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August 11, 2010

Chasing Kings

Big king mackerel have big appetites

Kingfish baitPrior to live-lining a bait, I'll strip off line up to the Bristol knot that joins the braid to the fluorocarbon wind-on, some 20 feet up from the hook. Then I secure a balloon float to the double line or along the fluoro wind-on if I want to "shallow up" the bait. The lead circle hook is lightly embedded just in front of the bait's dorsal fin. I prefer a stinger that is free-swinging, so I let that trailing circle hook dangle.
The bait is then free-lined well back in the chum slick, where it won't interfere with our yellowtail fishing. I place the rod in a gunwale holder, back off the drag and engage the reel clicker so there's just enough tension to keep the line from backlashing on the strike but not so much that the king feels the pressure.
I fish with a relatively light drag to avoid kinking and breaking the 38-pound-test wire leader. On the strike, I leave the rod in the holder and, once the king has full possession of the bait, advance the drag until one of the circle hooks sets. Then someone picks up the outfit and has fun! If a king misses on the strike and there's still a chunk of bait left on the rig, free-spool the remains and stand ready to counter when the king circles back to pick it off.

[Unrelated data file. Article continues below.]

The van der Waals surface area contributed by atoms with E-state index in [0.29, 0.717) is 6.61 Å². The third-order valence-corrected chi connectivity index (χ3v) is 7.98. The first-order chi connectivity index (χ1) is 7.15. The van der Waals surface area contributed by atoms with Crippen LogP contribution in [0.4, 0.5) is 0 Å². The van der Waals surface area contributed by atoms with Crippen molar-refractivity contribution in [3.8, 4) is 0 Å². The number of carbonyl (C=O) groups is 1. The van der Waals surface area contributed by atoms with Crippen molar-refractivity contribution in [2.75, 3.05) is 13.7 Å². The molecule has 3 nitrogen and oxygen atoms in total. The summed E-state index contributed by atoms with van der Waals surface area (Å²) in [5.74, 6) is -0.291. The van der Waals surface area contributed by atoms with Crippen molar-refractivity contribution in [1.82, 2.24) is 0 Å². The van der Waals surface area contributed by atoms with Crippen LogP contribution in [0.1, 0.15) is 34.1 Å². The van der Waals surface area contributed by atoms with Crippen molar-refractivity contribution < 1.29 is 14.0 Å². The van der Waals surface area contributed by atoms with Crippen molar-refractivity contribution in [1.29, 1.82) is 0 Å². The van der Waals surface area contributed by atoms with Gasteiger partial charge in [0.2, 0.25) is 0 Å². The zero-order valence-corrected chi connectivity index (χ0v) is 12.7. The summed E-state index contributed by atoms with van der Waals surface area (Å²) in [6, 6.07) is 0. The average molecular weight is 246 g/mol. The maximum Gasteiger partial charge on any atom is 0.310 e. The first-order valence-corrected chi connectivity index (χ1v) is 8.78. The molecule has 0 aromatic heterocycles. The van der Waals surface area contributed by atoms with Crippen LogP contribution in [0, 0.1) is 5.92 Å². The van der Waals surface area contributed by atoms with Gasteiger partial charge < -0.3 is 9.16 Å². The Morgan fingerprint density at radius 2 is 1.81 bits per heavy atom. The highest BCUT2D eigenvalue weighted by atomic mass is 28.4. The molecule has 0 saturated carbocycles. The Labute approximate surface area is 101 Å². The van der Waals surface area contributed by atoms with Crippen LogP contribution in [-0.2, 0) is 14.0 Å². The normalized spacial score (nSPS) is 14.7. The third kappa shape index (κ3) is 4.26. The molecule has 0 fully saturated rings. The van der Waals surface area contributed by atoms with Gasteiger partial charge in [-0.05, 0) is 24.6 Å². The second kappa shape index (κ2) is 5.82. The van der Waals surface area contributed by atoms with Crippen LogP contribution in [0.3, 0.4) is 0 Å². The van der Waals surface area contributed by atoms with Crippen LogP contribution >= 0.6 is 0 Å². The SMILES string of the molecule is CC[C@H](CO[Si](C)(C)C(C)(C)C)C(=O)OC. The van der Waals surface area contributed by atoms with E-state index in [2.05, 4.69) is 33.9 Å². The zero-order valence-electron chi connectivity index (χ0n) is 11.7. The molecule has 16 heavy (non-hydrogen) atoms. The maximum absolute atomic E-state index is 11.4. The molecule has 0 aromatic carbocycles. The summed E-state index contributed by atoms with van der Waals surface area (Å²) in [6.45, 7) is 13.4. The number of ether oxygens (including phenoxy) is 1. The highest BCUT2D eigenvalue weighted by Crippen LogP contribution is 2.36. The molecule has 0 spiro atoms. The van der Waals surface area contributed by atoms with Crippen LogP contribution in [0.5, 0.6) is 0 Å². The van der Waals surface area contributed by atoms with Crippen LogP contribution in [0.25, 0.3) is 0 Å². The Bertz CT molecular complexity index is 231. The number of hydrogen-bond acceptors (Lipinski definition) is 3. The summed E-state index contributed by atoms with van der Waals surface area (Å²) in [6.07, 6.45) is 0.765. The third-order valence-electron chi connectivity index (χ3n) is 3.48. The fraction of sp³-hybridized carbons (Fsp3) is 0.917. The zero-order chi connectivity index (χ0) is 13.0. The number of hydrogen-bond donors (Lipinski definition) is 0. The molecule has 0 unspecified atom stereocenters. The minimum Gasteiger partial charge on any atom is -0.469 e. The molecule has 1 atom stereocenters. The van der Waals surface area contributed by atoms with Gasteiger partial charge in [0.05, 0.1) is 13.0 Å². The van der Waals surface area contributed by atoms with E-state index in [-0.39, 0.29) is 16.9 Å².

At anchor or on the drift, we frequently add a fishing kite to the spread. With this in play, there's one big bait swimming under a balloon float and another kicking up a ruckus at the surface. Big kings react wildly to distress vibrations. And since the back of the bait will be breaking the surface, there's little concern over a king's seeing the terminal hardware.

Yearning to log a bunch of trophy kings this coming season? Give our approach a try, and go bottomfishing. Stir up the reefs, wrecks, ledges or rigs, and you'll ultimately and undoubtedly wake up a sleeping giant. Send out a meal that's fit for a king.

The Best Kingfish Baits

Also known as pogies, these baits are common in large schools along the Atlantic seaboard.

Little Tunny
Smaller individuals of this species, aka bonito and false albacore, make great kingfish baits.

Threadfin Herring
These fragile baits attract just about any predator and are called greenies in South Florida.

The yellowtail snapper is a major food source for kings (and fishermen) in the Florida Keys.

Spanish Mackerel
Big kings prey upon their smaller cousins, which are fished live or rigged dead with multiple hooks.

Cero Mackerel
Although seldom pressed into service as bait, this king mack relative will attract strikes too.

Blue Runner
Known as hardtails, these hardy small jacks are arguably the most widely used bait of all.

More correctly known as bigeye scad, the goggle-eye is another South Florida favorite.

These halfbeaks swim in large schools and are fished live, or drifted dead, with multiple hooks.